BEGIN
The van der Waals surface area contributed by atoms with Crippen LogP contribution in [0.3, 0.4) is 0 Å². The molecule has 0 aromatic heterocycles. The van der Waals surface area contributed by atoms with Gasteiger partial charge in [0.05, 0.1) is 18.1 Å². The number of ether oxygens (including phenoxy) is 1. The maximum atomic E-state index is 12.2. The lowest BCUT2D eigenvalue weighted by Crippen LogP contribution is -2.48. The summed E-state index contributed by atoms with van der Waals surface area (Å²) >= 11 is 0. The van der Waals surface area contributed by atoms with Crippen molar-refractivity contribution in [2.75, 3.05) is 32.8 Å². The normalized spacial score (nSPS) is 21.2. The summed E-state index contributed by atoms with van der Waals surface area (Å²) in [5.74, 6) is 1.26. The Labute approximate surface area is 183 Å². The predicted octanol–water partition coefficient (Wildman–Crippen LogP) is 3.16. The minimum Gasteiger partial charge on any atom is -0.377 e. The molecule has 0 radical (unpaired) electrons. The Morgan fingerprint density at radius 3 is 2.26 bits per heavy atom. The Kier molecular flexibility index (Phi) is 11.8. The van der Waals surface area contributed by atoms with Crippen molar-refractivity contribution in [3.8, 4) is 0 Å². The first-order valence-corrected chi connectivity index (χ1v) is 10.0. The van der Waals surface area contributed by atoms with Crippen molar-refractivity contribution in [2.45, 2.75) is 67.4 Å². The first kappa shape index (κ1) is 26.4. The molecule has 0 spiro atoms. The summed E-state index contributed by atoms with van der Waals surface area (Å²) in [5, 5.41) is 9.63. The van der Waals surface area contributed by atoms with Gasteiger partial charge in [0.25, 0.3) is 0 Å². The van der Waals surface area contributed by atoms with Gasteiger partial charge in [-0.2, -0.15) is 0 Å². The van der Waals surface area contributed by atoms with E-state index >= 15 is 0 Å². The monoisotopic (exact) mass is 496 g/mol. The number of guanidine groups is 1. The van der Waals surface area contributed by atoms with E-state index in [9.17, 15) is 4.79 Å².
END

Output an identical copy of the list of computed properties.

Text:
The van der Waals surface area contributed by atoms with Crippen LogP contribution in [0.3, 0.4) is 0 Å². The molecule has 0 aromatic heterocycles. The van der Waals surface area contributed by atoms with Gasteiger partial charge in [0.05, 0.1) is 18.1 Å². The number of ether oxygens (including phenoxy) is 1. The maximum atomic E-state index is 12.2. The lowest BCUT2D eigenvalue weighted by Crippen LogP contribution is -2.48. The summed E-state index contributed by atoms with van der Waals surface area (Å²) >= 11 is 0. The van der Waals surface area contributed by atoms with Crippen molar-refractivity contribution in [2.75, 3.05) is 32.8 Å². The normalized spacial score (nSPS) is 21.2. The summed E-state index contributed by atoms with van der Waals surface area (Å²) in [5.74, 6) is 1.26. The Labute approximate surface area is 183 Å². The predicted octanol–water partition coefficient (Wildman–Crippen LogP) is 3.16. The minimum Gasteiger partial charge on any atom is -0.377 e. The molecule has 0 radical (unpaired) electrons. The Morgan fingerprint density at radius 3 is 2.26 bits per heavy atom. The Kier molecular flexibility index (Phi) is 11.8. The van der Waals surface area contributed by atoms with Crippen molar-refractivity contribution in [3.8, 4) is 0 Å². The first-order valence-corrected chi connectivity index (χ1v) is 10.0. The van der Waals surface area contributed by atoms with Crippen molar-refractivity contribution in [2.45, 2.75) is 67.4 Å². The first kappa shape index (κ1) is 26.4. The molecule has 0 spiro atoms. The summed E-state index contributed by atoms with van der Waals surface area (Å²) in [5, 5.41) is 9.63. The van der Waals surface area contributed by atoms with Gasteiger partial charge in [0.25, 0.3) is 0 Å². The van der Waals surface area contributed by atoms with Gasteiger partial charge in [-0.2, -0.15) is 0 Å². The van der Waals surface area contributed by atoms with E-state index >= 15 is 0 Å². The monoisotopic (exact) mass is 496 g/mol. The number of guanidine groups is 1. The van der Waals surface area contributed by atoms with E-state index in [9.17, 15) is 4.79 Å².